Middle-east Arab News Opinion | Asharq Al-awsat

Egypt's new premier calls for protests to end - ASHARQ AL-AWSAT English Archive
Select Page

In this Nov. 24, 2013 file photo, Ibrahim Mahlab, center, tours a government housing project in Ismailiya, Egypt. (AP Photo/Khaled Kandil, File)

In this Nov. 24, 2013 file photo, Ibrahim Mahlab, center, tours a government housing project in Ismailiya, Egypt. (AP Photo/Khaled Kandil, File)

Cairo, AP—Egypt’s new prime minister on Sunday urged a halt to protests and strikes to give the nation a breather to rebuild after more than three years of deadly turmoil, a call made by his predecessors to no avail.

Ibrahim Mahlab made his appeal in an address televised live on his first full day on the job after he and members of his Cabinet were sworn in on the previous day by Interim President Adly Mansour.

Mahlab was named prime minister last week following the surprise resignation of his predecessor, Hazem El-Beblawi, after seven tumultuous months in office. Egypt experienced bloodshed and mass detentions as authorities staged a massive crackdown on supporters of ousted Islamist President Mohamed Mursi and, in recent weeks, an increasing number of strikes.

“Stop all kinds of sit-ins, protests and strikes. Let us start building the nation,” Mahlab said.

“No voice must be louder than the voice of construction and development,” said Mahlab. “Your demands will be taken very seriously, but I also know how much you love your country and your desire to build and elevate it,” he said.

The turmoil sweeping Egypt since the 2011 ouster of Hosni Mubarak has devastated the economy, particularly the vital tourism sector.

Egypt’s system gives most powers to the president, but the prime minister handles day-to-day economic affairs. Mahlab’s appeal echoed others made by his post-2011 predecessors that failed to check the seemingly endless wave of protests and strikes since.

One prime minister, Kamal El-Ganzouri, famously broke down in tears as he discussed Egypt’s economic plight.

Protesters have usually brushed off the charge that they are destroying the economy. They blame government mismanagement for hardships that include unemployment, inflation and a surge in crime.

In addition to its economic woes, Egypt is battling an insurgency in the northern part of the Sinai Peninsula as well as a wave of bomb attacks in mainland cities, particularly Cairo.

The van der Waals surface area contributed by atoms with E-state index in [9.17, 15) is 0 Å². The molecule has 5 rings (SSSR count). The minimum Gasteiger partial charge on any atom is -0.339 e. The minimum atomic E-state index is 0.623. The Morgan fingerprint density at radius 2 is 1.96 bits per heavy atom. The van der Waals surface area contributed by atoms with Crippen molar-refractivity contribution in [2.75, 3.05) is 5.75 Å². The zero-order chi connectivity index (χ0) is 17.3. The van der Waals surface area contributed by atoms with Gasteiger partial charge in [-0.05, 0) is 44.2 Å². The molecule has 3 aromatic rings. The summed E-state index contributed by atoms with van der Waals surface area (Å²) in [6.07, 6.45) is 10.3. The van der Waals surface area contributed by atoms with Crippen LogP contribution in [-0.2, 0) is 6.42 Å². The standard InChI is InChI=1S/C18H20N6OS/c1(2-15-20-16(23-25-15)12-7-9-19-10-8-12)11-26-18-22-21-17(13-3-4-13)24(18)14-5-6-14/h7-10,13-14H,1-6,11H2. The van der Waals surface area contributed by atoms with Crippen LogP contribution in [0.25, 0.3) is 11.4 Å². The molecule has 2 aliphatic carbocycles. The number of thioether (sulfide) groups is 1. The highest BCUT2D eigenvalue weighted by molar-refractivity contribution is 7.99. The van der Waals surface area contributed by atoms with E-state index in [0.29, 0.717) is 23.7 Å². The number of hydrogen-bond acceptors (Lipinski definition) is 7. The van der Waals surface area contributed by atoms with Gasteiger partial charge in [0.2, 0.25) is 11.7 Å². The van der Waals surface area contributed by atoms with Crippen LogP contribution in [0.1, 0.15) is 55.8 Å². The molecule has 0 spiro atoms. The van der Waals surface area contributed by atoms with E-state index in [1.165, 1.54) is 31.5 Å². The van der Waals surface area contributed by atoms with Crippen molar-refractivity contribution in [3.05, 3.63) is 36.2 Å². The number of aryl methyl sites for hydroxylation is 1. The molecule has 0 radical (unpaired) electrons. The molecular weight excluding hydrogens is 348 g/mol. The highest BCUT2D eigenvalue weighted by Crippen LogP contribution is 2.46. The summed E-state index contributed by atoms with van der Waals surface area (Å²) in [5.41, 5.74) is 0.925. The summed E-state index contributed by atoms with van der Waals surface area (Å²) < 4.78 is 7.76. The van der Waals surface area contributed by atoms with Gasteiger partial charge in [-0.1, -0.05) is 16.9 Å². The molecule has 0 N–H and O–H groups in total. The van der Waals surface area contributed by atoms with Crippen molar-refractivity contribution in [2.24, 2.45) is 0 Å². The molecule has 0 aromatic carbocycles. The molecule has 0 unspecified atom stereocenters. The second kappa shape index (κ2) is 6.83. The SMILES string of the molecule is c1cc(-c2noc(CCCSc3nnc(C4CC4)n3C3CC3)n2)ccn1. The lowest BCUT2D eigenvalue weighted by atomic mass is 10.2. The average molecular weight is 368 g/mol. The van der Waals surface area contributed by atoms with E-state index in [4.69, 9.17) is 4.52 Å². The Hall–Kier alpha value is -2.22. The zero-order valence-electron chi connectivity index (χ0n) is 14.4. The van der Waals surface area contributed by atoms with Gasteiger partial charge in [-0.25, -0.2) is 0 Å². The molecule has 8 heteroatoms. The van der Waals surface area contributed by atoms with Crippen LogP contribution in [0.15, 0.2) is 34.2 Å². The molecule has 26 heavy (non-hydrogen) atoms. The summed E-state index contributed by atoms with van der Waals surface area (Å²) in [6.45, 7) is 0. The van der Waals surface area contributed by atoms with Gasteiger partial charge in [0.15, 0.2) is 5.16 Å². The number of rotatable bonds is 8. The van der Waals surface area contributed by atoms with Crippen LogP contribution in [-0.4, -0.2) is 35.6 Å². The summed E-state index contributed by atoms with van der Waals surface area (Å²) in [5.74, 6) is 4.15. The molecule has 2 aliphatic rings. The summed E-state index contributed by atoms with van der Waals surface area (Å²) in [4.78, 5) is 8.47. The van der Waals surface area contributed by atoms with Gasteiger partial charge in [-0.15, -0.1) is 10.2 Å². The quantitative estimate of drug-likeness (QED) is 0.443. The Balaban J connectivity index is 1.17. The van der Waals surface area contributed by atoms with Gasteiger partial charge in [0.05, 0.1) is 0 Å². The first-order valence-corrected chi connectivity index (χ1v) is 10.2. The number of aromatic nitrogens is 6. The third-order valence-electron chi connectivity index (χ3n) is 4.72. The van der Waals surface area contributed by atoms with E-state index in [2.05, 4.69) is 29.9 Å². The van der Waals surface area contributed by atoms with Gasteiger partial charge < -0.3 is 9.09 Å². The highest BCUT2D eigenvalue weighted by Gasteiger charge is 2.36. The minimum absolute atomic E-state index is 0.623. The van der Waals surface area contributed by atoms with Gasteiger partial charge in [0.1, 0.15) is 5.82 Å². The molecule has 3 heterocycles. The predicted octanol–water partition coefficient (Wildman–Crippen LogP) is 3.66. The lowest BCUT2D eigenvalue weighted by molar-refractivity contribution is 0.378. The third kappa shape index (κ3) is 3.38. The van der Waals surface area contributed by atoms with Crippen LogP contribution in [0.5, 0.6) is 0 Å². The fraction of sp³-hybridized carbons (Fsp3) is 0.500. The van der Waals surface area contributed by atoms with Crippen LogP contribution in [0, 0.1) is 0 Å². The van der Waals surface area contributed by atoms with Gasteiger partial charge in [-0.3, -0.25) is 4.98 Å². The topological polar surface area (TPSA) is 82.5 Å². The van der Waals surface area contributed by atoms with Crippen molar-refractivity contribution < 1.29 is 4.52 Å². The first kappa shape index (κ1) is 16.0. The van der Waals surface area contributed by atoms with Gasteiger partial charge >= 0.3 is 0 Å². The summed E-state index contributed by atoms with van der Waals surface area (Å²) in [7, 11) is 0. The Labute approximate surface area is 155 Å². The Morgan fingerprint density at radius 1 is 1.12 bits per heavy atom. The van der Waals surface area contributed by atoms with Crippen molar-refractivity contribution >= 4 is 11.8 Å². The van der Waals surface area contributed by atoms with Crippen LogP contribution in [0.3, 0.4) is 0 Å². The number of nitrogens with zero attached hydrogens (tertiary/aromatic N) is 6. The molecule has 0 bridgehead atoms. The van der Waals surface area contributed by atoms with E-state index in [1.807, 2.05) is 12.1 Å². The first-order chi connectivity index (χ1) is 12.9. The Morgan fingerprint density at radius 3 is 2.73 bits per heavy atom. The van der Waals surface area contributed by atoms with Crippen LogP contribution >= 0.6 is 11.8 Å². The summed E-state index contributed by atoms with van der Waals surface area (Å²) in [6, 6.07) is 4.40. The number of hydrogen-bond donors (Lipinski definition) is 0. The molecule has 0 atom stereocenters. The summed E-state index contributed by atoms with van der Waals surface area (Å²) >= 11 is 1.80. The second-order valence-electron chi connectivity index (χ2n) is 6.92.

Mahlab declared security to be his top priority. “The battle that Egypt is waging against the forces of evil and terror is not just in defense of Egypt’s interests and safety, but rather it is a battle we are fighting on behalf of the entire region and we will win it, God willing,” he said.

In recent weeks Egyptians have been complaining of frequent power outages, something which does not bode well for the summer since the consumption of electricity is normally much lower in winter than in the months of Egypt’s searing heat.

Media reports are saying fuel shortages are beginning to impact on areas outside Cairo. Power outages last year fed discontent against Mursi.

The new Cabinet was sworn in as the nation waited for the country’s military chief and defense minister, Field Marshal Abdel-Fattah El-Sisi, to make his widely anticipated announcement that he would run in presidential elections slated for April. El-Sisi, who ousted Mursi last July, is likely to be waiting for a new election law currently being vetted by senior judges to be passed and for the election commission to formally invite hopefuls to register.

El-Sisi, 59, is expected to win a landslide, with his only serious competition coming from leftist politician Hamdeen Sabahy, who finished a surprise third in presidential election in 2012.

Asharq Al-Awsat

Asharq Al-Awsat

Asharq Al-Awsat is the world’s premier pan-Arab daily newspaper, printed simultaneously each day on four continents in 14 cities. Launched in London in 1978, Asharq Al-Awsat has established itself as the decisive publication on pan-Arab and international affairs, offering its readers in-depth analysis and exclusive editorials, as well as the most comprehensive coverage of the entire Arab world.

More Posts

Follow Me:
FacebookGoogle PlusYouTube